Watchdog calls rate of child sexual abuse in Nunavut a crisis

Nunavut’s representative for children and youth says the territory’s high rate of child sexual abuse amounts to a crisis.

Jane Bates testified this week before legislature members to discuss her office’s 2019-2020 annual report.

The Arctic Children and Youth Foundation says Nunavut youth experience abuse at a rate 10 times the national average. And Nunavut’s Family Services Department says there are 416 registered sex offenders in the territory — 209 committed offences against children.

Bates said Nunavut’s family services minister receives two disclosures of child sexual abuse a week. In a year, that amounts to 104 reports. Bates also said that many cases go unreported.

“This is a crisis,” Bates said.

She said the problem is likely to be worse than what is known, because the Nunavut government does not keep consistent statistics on child sex abuse. In her report, Bates says the government is failing to protect children to the point that it appears child abuse “is being condoned” in the territory.

“In order to address a crisis … you must first start with a description of the magnitude and impact of the problem,” Bates told the legislature.

It will be difficult to change anything until basic information about young people in Nunavut is tracked to help understand the scale of the problem, she said.

“What this leads me to question is: how is this government making decisions?”

Yvonne Niego, deputy family services minister, said data is kept in paper files, on USB sticks and on computers across the territory, and her department is working to set up an electronic database.

Bates said in addition to tracking, interventions and services should be developed and provided to children and their families to address abuse and to “hopefully prevent future generations from experiencing abuse and neglect.”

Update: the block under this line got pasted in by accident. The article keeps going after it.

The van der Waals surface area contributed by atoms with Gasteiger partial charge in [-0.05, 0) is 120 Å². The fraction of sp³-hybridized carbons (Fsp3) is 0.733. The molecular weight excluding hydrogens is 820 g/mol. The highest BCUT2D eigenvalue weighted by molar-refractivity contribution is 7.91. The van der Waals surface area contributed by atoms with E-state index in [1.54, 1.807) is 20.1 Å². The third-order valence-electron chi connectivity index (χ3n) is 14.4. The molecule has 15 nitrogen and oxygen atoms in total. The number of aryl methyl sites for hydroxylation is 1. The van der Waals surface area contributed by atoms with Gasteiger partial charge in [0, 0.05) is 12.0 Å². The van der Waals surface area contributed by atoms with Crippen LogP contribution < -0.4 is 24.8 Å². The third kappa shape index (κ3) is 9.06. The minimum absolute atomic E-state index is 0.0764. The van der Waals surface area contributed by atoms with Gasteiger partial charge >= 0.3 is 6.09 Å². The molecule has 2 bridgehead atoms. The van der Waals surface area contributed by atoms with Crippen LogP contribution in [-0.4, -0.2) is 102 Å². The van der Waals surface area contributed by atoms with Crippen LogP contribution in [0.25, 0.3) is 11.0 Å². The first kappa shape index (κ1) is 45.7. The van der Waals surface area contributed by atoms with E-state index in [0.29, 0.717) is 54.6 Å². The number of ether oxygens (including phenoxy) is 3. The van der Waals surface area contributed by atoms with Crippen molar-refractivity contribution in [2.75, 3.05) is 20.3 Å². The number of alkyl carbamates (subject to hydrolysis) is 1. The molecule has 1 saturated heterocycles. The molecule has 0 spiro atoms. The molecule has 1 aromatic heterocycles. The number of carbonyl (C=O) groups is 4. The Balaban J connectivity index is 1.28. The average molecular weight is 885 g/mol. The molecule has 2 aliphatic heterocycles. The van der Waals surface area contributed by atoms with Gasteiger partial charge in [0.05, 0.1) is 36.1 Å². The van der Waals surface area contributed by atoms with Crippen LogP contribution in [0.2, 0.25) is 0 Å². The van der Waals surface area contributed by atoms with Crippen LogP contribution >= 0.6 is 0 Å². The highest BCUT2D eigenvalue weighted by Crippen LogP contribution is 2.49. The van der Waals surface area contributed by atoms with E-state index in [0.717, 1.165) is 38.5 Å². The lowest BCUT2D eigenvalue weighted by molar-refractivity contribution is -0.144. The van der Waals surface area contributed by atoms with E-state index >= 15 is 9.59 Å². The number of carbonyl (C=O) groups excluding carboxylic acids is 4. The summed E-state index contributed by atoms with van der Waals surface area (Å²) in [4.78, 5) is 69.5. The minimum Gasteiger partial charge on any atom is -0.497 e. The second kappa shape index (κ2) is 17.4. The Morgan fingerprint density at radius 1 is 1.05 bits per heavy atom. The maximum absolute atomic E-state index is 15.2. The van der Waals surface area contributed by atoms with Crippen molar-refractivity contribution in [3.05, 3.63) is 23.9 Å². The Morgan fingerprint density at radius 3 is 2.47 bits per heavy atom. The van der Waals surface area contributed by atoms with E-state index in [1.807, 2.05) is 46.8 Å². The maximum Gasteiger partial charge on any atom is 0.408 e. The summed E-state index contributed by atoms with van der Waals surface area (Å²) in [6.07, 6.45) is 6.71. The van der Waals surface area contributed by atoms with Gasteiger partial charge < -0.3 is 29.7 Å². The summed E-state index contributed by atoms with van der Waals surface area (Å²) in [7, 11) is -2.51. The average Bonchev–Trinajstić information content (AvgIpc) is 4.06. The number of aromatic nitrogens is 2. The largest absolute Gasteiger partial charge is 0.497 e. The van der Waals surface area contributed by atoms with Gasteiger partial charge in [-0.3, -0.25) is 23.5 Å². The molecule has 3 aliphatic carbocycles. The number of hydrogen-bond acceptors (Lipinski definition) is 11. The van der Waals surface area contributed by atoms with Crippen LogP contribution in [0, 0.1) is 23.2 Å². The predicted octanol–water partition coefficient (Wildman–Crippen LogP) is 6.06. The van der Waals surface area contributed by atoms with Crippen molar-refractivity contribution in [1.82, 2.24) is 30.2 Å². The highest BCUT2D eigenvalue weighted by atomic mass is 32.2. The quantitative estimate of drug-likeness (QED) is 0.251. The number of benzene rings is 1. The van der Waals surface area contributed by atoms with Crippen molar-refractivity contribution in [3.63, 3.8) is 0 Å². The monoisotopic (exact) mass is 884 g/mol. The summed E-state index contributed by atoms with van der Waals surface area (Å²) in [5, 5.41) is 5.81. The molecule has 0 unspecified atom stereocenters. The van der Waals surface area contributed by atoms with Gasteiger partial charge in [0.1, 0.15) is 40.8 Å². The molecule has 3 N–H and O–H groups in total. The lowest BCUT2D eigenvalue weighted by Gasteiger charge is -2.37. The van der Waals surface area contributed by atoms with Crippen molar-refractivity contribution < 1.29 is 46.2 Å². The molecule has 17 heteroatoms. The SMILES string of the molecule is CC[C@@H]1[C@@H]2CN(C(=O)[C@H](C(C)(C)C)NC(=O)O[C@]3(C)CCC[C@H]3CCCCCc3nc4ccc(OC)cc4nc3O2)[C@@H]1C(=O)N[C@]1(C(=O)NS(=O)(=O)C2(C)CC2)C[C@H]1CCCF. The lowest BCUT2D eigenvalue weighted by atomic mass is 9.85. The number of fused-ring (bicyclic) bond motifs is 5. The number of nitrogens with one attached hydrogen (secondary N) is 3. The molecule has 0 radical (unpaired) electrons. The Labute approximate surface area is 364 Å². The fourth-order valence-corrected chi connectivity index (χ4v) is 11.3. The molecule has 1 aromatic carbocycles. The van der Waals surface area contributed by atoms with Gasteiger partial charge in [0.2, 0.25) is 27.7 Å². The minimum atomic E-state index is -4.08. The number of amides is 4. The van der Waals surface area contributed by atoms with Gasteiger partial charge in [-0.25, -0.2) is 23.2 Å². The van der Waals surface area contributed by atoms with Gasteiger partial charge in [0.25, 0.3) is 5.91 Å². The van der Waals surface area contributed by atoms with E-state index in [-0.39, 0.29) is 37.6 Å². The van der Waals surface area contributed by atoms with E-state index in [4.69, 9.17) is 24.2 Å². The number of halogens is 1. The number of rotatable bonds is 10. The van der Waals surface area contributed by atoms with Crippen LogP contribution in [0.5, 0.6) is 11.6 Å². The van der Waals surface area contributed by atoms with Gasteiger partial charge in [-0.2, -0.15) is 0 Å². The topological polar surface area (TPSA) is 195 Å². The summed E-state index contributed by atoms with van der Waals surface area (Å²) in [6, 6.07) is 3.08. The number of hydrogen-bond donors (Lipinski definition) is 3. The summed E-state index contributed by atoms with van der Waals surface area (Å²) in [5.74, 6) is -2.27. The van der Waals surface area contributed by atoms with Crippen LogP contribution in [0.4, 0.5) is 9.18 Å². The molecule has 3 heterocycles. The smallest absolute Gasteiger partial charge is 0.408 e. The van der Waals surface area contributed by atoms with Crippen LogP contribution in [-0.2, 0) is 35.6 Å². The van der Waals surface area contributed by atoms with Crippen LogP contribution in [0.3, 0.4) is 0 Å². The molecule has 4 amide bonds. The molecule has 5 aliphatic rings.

“There needs to be a community acknowledgment and understanding that child abuse is occurring and what constitutes abuse.”

Bates said services need to take historical trauma into account and include information on how extended family and community members can intervene.

“We need to talk about it. It’s an uncomfortable situation. It’s an uncomfortable conversation. But not talking about, not addressing it, doesn’t make it go away.”

Deputy ministers from health, justice, family services and education faced questions from MLAs on the report.

Niego said her department has staff shortages and a high turnover of social workers and community service workers.

“We are in serious need of support people who understand social work,” Niego said.

There are eight social workers in Iqaluit and two to three others work throughout the rest of the territory, Niego said. A lack of housing creates a barrier to hiring social workers in communities.

“I can’t seem to secure enough housing in communities to bring in a social worker,” she said.

Bates agreed that hiring social workers in Nunavut is difficult because of housing shortages and human resources issues, but argued that some problems can still be solved without more capacity.

“It’s not your absence of staff. It’s (that) there’s someone in the position who is not following policy and procedure.”

The standing committee on oversight of government operations and public accounts is to write a report and make recommendations based on the two-day hearing to be tabled this fall.

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